When the Lord Chief Justice yesterday quashed the Hillsborough inquest verdict, which for so long had rested like a bullet lodged close to the hearts of grieving families, the High Court was shook by cheers.
If we still value such things as justice and truth and honestly accountable public service they would have echoed into every corner of the land.
They might also have resounded most loudly when we considered the leader of the families, Trevor Hicks, whose contribution to the 23-year battle has been a consistent source of articulate, tough-minded argument.
On the pavement outside the court Hicks, who lost his daughters Sarah and Vicky when that river of avoidable death seeped on to the football field, and whose his marriage to Jenny collapsed under the pressure of the tragedy 15 months later, exulted in the legal statements that accompanied the decision and not least the declaration, "There has been a profound and palpable belief that justice had not been done." He said: "We couldn't have written it better ourselves."
Writing it is one thing, however. Making it happen with infinite determination and patience, believing that if you have hold of a truth it is the most valuable weapon of all, has been the supreme achievement of Hicks and his allies.
Over the years there have been many internal arguments, much agonising over strategy, and some outbreaks of civil war. At various times, Hicks was at odds with frustrated splinter groups questioning the vigour of the campaign but yesterday there was the crushing denouement of the scandalous attempts to cover up the facts.
Hicks's exhilaration was easy to understand. The recent report of the Independent Panel delivered shattering blows to those accused of conspiring in the cover-up. But if we saw the Prime Minister, David Cameron, at the dispatch box apologising on behalf of the nation, if there seemed encouraging evidence that some terrible wrongs might finally be put right, there was an old pull of doubt. Would that discredited inquest verdict really be put aside? Would there be new attempts to categorise, and apportion responsibility so long after many believed the traces of guilt had been brushed over for ever?
Yesterday the other shoe clattered to the floor of the Courts of Justice. After the apology, the action – and a superb vindication for Hicks, the man who always insisted that he would never rest until justice had been obtained.
With the announcement there was also a surge of relief, a cleaning of the air. No doubt you had to lose a loved one that spring day in Yorkshire to get the true measure of it, but if you were merely there, if you had walked on to the field and saw the desperate, even pathetic efforts of mostly untrained volunteers to save lives, make stretchers out of advertising hoardings, and then you saw and heard of the horrors of the makeshift mortuaries, the cold interrogation of distraught relatives about the amount of drink taken on the way to the game – Jenny Hicks, still not knowing the fate of her girls was questioned in this way – you too had the urge to throw a punch into the air.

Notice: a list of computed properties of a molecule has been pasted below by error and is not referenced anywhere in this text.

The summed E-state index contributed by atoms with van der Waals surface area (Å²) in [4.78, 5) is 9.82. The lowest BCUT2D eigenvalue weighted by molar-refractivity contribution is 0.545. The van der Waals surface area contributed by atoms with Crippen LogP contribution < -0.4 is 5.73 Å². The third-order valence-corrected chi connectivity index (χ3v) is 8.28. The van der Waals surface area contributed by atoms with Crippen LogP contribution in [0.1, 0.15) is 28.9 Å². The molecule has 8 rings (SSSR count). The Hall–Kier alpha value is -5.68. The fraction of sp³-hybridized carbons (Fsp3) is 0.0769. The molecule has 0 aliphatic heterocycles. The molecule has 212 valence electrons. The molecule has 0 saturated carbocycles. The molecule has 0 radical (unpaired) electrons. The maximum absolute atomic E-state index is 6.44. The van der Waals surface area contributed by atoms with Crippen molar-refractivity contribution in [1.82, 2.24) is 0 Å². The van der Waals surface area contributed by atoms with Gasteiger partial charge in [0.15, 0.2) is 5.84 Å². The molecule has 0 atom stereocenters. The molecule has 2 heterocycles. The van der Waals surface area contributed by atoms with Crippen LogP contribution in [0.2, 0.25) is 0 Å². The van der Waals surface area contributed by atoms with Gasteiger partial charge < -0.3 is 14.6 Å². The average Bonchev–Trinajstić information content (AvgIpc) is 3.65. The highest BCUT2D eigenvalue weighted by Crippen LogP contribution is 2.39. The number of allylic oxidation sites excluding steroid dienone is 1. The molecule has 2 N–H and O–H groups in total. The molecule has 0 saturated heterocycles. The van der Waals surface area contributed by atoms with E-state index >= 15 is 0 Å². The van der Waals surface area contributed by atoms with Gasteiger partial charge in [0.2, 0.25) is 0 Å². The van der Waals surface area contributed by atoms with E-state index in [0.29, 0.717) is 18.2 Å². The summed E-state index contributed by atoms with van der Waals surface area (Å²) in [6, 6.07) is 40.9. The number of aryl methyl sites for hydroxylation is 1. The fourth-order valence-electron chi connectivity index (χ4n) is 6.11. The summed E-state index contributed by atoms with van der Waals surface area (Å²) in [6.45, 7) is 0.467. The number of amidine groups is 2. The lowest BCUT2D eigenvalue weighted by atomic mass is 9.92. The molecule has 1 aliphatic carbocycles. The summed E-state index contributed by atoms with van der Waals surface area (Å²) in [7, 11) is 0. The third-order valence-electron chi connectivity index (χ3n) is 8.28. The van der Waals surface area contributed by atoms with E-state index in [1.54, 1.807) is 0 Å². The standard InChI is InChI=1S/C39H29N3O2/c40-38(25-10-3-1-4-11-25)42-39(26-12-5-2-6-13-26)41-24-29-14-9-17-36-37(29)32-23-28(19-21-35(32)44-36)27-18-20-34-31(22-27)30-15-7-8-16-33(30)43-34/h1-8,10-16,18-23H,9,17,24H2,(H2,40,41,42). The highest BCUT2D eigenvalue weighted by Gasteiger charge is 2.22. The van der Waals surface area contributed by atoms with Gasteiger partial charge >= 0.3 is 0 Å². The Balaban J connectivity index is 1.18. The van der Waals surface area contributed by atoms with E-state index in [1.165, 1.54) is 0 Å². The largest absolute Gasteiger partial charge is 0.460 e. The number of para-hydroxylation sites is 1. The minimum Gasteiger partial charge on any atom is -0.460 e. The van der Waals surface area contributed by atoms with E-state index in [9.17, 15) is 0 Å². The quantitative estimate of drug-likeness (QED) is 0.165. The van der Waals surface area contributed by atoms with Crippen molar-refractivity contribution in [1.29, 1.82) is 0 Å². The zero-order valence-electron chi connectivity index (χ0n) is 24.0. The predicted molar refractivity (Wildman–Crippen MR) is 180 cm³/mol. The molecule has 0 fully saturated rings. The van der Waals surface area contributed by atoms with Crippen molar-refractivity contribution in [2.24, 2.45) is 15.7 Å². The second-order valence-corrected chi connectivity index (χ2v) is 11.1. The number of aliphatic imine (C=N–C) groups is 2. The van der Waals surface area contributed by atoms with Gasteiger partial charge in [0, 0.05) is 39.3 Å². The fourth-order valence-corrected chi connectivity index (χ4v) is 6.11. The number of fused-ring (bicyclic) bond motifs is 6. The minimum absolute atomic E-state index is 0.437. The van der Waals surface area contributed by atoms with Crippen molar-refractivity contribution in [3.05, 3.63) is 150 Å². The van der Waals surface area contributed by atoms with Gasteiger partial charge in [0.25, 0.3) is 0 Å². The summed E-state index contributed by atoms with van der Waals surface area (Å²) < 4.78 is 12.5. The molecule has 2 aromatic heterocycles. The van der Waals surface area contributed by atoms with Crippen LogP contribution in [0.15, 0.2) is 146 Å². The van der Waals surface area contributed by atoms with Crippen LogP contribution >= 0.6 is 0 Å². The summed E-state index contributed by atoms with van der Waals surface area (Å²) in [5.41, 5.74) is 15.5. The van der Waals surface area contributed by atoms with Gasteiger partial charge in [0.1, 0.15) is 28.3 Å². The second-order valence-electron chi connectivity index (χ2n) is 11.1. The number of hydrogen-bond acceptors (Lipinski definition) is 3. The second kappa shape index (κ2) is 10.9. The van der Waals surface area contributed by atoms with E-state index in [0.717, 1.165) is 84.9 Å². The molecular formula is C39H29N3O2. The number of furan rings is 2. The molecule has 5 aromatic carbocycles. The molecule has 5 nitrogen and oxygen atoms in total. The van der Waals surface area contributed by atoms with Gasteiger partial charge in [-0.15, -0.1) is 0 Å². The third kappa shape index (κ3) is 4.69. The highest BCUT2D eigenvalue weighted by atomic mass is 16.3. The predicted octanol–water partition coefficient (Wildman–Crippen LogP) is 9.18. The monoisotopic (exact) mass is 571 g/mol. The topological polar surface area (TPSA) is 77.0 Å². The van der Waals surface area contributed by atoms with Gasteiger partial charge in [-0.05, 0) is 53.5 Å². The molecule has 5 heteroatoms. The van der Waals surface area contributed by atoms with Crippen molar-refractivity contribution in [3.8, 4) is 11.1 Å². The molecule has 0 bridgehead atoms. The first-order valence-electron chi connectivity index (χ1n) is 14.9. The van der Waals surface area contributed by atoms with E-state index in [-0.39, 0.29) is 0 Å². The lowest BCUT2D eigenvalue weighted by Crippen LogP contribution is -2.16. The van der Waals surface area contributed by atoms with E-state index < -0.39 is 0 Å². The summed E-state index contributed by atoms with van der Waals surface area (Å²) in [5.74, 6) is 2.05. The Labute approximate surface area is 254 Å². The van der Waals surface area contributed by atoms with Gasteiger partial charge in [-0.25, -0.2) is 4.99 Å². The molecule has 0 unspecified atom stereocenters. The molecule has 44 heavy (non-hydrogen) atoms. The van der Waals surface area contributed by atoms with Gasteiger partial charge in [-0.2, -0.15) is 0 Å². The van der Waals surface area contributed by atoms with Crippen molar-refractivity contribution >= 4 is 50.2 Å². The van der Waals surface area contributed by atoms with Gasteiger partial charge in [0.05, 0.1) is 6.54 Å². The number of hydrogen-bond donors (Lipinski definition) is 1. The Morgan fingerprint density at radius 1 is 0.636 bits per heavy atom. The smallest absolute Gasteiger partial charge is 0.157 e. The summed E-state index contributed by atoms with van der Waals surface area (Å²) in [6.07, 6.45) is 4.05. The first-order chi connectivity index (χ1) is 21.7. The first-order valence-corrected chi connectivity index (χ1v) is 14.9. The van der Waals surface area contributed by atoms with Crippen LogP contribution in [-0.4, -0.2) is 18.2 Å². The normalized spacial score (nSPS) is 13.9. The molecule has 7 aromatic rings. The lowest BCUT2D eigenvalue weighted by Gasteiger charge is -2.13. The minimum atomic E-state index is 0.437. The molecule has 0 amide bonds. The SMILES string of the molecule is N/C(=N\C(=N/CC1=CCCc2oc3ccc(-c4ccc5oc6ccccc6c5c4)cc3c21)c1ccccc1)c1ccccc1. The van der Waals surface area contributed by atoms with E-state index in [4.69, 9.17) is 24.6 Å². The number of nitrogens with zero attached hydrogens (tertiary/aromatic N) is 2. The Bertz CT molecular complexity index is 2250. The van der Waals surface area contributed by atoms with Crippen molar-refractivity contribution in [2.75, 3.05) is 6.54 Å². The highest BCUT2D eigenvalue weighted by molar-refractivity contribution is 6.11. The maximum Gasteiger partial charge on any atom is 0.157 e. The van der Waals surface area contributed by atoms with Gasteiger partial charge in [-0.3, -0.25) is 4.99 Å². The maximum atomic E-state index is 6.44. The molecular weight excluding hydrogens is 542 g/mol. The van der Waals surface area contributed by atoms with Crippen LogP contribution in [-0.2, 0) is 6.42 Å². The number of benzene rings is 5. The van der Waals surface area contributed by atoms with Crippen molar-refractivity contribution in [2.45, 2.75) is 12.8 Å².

Why? Because you saw the extent of the failures, for one reason or another but mostly indecisive leadership, of care, and then you went to give evidence to a police inquiry and a civil-court action and you felt the weight of the official reluctance to face up to the facts. You thought that justice delayed would peter away soon enough.
It might have done so but for the resilience of someone like Hicks and all those others who, in their different ways, railed against the fact that 96 innocent dead might always have a shadow over their reputations, one that was so hideously imposed by briefings that drunken louts robbed the dead and urinated over ambulance men.
Not the least distinction of Hicks's campaign has been its great dignity. If there has been an appalling sense of injustice, and often the fear, as one Home Secretary after another slammed shut the door with some finality, that the truth would always be obscured, the resolve has been steadfast.
It has brought a terrible pounding for the police and legal establishment. It has been a victory for persistent advocacy of that which is right and increasingly self-evident and yesterday, just as when the prime minister rose to make his apology, there was a strong sense here that there should be unusual reward for a man who would not be stopped when he kept coming in the fight not for vengeance but the good name of the country.
He might be given a knighthood not for his celebrity or a time-serving career in politics or the police or the civil service – where such honours seem to be just about mandatory – but standing up, year after year, for the innocent, the abused and his idea of an implacable truth.